Informal learning in Brazil

8th May 2016

Musical Futures spoke recently with Fernando Rodrigues, a PhD student at the Federal University Minas Gerais, Brazil. He is carrying out a study entitled ‘Adaptations and applications of informal practices of learning music at the State School Professor Hilton Rocha’ and has been implementing informal learning practices of Musical Futures / Professor Lucy Green with students. Here is what he is finding…

“Many students have never experienced a class of music in school. I proposed to the Principal the idea of informal learning classes, and now we lead three hours of a music class each week.”

Pibid Hilton Rocha apresentação final 2015 2

The class is split into one hour of workshopping activities, one hour of skills based learning – on guitar for example, and the third hour the students learn their own music informally.  Instruments are scarce, with students bringing their own, using percussion instruments the school owns, or making use of cellphone apps/technology. “The director of the school doesn’t want to invest in instruments in case they are stolen. The school is located in a very dangerous, violent area.” says Rodrigues.

Example of a group of students performing a song of their choice:

In terms of impact, the school so far is seeing the following:

  1. Most of the students were interested about music theory and asked about the possibility to have more specific classes on the subject
  2. They loved having performance opportunities in school. These motivated the students to rehearse and practice the repertoire they were playing during the breaks of the regular classes during the week before the performances. These took place or in the music room or on the stage located in the schoolyard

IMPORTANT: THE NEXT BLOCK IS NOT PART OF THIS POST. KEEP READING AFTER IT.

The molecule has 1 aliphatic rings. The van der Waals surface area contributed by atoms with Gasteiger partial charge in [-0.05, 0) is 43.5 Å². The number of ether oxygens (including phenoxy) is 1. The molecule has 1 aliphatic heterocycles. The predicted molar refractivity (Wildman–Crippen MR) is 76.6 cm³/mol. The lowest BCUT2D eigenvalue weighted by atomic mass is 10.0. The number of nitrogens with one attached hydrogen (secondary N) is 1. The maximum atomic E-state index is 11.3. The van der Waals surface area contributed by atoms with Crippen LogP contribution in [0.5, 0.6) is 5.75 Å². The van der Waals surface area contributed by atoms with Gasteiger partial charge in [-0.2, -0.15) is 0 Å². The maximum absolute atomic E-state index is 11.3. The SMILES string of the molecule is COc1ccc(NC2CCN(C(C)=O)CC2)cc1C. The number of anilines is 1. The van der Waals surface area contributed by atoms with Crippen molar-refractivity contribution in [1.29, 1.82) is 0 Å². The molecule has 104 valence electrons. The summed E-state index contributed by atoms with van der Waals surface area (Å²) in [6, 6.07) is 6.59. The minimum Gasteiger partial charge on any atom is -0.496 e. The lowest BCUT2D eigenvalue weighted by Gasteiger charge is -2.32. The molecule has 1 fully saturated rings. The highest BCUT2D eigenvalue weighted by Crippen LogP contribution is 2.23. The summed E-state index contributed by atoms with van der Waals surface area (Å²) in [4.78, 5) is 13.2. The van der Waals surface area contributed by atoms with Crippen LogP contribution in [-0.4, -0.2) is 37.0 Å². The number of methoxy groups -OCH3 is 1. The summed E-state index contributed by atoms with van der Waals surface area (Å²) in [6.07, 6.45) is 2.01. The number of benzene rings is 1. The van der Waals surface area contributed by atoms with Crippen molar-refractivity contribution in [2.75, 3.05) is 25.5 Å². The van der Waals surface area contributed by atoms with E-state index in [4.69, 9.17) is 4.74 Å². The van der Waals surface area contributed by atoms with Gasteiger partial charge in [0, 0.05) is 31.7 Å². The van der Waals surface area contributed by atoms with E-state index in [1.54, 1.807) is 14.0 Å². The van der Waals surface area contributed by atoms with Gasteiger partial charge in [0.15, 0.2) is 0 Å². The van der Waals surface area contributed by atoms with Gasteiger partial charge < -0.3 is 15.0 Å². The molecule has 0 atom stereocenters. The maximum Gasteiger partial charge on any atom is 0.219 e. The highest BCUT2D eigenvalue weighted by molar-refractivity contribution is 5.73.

3. Students highlighted that meeting new people and making new friends was a very important point of the project during the year
  4. Students who were beginning to play in the project found the activity to “catch music by ear” very difficult, since students who have had some previous experience with instruments found this activity easier
  5. Students were encouraged to sing, but many of them felt embarrassed and besides, among student-teachers, who were conducting the activities, there were not a specific student who was studying singing
  6. The project in general encouraged the students to play instruments and participate in musical activities at school

Where next?

“The idea is to continue and if possible expand the music instrument practice and group activities, highlighting the informal practices of music learning. Students had the idea of starting to produce a written material about music theory based on the songs that students know and play, so students of the school can check when necessary.”

School website

Informal practices in a formal context of musical education An experience report – by Fernando Rodrigues



Excellent workshops ‑ extremely accessible for all abilities and levels."

Claire Armour, City of Birmingham Symphony Orchestra